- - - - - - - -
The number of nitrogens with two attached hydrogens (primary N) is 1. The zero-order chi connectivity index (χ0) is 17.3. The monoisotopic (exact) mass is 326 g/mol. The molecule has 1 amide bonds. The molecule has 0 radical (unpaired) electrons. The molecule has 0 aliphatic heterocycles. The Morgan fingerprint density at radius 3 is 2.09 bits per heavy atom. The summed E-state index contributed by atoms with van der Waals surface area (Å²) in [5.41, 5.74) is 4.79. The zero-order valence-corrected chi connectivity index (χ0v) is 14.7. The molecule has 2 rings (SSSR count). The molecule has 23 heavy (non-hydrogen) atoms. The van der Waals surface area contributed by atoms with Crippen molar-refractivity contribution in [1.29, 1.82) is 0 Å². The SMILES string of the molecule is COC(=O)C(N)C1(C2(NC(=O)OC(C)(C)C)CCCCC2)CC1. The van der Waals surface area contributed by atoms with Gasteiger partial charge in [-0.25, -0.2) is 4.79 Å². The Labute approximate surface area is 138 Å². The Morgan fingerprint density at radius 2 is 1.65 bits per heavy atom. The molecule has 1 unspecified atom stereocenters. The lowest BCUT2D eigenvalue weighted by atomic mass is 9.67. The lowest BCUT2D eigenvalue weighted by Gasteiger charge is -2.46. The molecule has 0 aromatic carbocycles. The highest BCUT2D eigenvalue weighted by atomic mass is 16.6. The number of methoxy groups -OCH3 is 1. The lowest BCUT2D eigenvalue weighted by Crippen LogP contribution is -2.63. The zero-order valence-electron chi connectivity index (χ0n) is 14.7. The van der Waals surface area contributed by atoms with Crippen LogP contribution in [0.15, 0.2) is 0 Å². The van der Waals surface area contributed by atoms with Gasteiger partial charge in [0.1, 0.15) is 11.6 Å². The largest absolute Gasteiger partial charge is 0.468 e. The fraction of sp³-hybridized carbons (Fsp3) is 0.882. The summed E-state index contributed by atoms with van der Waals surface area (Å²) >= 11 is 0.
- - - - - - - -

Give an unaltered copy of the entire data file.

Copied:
The number of nitrogens with two attached hydrogens (primary N) is 1. The zero-order chi connectivity index (χ0) is 17.3. The monoisotopic (exact) mass is 326 g/mol. The molecule has 1 amide bonds. The molecule has 0 radical (unpaired) electrons. The molecule has 0 aliphatic heterocycles. The Morgan fingerprint density at radius 3 is 2.09 bits per heavy atom. The summed E-state index contributed by atoms with van der Waals surface area (Å²) in [5.41, 5.74) is 4.79. The zero-order valence-corrected chi connectivity index (χ0v) is 14.7. The molecule has 2 rings (SSSR count). The molecule has 23 heavy (non-hydrogen) atoms. The van der Waals surface area contributed by atoms with Crippen molar-refractivity contribution in [1.29, 1.82) is 0 Å². The SMILES string of the molecule is COC(=O)C(N)C1(C2(NC(=O)OC(C)(C)C)CCCCC2)CC1. The van der Waals surface area contributed by atoms with Gasteiger partial charge in [-0.25, -0.2) is 4.79 Å². The Labute approximate surface area is 138 Å². The Morgan fingerprint density at radius 2 is 1.65 bits per heavy atom. The molecule has 1 unspecified atom stereocenters. The lowest BCUT2D eigenvalue weighted by atomic mass is 9.67. The lowest BCUT2D eigenvalue weighted by Gasteiger charge is -2.46. The molecule has 0 aromatic carbocycles. The highest BCUT2D eigenvalue weighted by atomic mass is 16.6. The number of methoxy groups -OCH3 is 1. The lowest BCUT2D eigenvalue weighted by Crippen LogP contribution is -2.63. The zero-order valence-electron chi connectivity index (χ0n) is 14.7. The van der Waals surface area contributed by atoms with Crippen LogP contribution in [0.15, 0.2) is 0 Å². The van der Waals surface area contributed by atoms with Gasteiger partial charge in [0.1, 0.15) is 11.6 Å². The largest absolute Gasteiger partial charge is 0.468 e. The fraction of sp³-hybridized carbons (Fsp3) is 0.882. The summed E-state index contributed by atoms with van der Waals surface area (Å²) >= 11 is 0.